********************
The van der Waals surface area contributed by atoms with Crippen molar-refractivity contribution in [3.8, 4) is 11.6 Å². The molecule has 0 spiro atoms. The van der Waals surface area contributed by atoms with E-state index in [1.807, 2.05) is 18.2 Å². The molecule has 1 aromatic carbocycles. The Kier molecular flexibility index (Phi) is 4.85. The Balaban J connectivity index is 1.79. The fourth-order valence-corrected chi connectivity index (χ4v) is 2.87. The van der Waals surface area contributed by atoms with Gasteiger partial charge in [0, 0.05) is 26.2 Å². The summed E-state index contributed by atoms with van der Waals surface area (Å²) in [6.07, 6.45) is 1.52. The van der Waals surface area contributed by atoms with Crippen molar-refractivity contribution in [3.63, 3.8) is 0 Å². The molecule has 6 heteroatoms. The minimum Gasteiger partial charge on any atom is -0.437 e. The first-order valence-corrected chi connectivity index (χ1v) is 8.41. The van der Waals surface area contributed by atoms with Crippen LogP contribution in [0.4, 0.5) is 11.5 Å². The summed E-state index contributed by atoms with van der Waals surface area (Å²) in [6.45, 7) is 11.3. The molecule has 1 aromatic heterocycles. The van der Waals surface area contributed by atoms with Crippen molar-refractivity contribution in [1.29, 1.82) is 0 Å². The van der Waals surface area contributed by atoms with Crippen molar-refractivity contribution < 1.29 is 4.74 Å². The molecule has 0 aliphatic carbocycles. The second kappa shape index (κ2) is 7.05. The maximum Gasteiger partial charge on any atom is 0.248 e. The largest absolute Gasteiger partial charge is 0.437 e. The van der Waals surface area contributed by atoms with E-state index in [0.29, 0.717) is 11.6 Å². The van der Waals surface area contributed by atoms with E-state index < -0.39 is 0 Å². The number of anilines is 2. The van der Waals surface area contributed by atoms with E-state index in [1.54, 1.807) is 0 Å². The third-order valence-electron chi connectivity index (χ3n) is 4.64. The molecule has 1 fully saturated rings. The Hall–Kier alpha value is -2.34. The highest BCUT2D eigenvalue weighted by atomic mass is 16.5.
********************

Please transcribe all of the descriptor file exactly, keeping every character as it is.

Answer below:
The van der Waals surface area contributed by atoms with Crippen molar-refractivity contribution in [3.8, 4) is 11.6 Å². The molecule has 0 spiro atoms. The van der Waals surface area contributed by atoms with E-state index in [1.807, 2.05) is 18.2 Å². The molecule has 1 aromatic carbocycles. The Kier molecular flexibility index (Phi) is 4.85. The Balaban J connectivity index is 1.79. The fourth-order valence-corrected chi connectivity index (χ4v) is 2.87. The van der Waals surface area contributed by atoms with Gasteiger partial charge in [0, 0.05) is 26.2 Å². The summed E-state index contributed by atoms with van der Waals surface area (Å²) in [6.07, 6.45) is 1.52. The van der Waals surface area contributed by atoms with Crippen molar-refractivity contribution in [3.63, 3.8) is 0 Å². The molecule has 6 heteroatoms. The minimum Gasteiger partial charge on any atom is -0.437 e. The first-order valence-corrected chi connectivity index (χ1v) is 8.41. The van der Waals surface area contributed by atoms with Crippen LogP contribution in [0.4, 0.5) is 11.5 Å². The summed E-state index contributed by atoms with van der Waals surface area (Å²) in [6.45, 7) is 11.3. The molecule has 1 aromatic heterocycles. The van der Waals surface area contributed by atoms with Crippen molar-refractivity contribution in [1.29, 1.82) is 0 Å². The van der Waals surface area contributed by atoms with Crippen molar-refractivity contribution < 1.29 is 4.74 Å². The molecule has 0 aliphatic carbocycles. The second kappa shape index (κ2) is 7.05. The maximum Gasteiger partial charge on any atom is 0.248 e. The largest absolute Gasteiger partial charge is 0.437 e. The van der Waals surface area contributed by atoms with E-state index in [0.29, 0.717) is 11.6 Å². The van der Waals surface area contributed by atoms with E-state index < -0.39 is 0 Å². The number of anilines is 2. The van der Waals surface area contributed by atoms with E-state index in [1.54, 1.807) is 0 Å². The third-order valence-electron chi connectivity index (χ3n) is 4.64. The molecule has 1 fully saturated rings. The Hall–Kier alpha value is -2.34. The highest BCUT2D eigenvalue weighted by atomic mass is 16.5.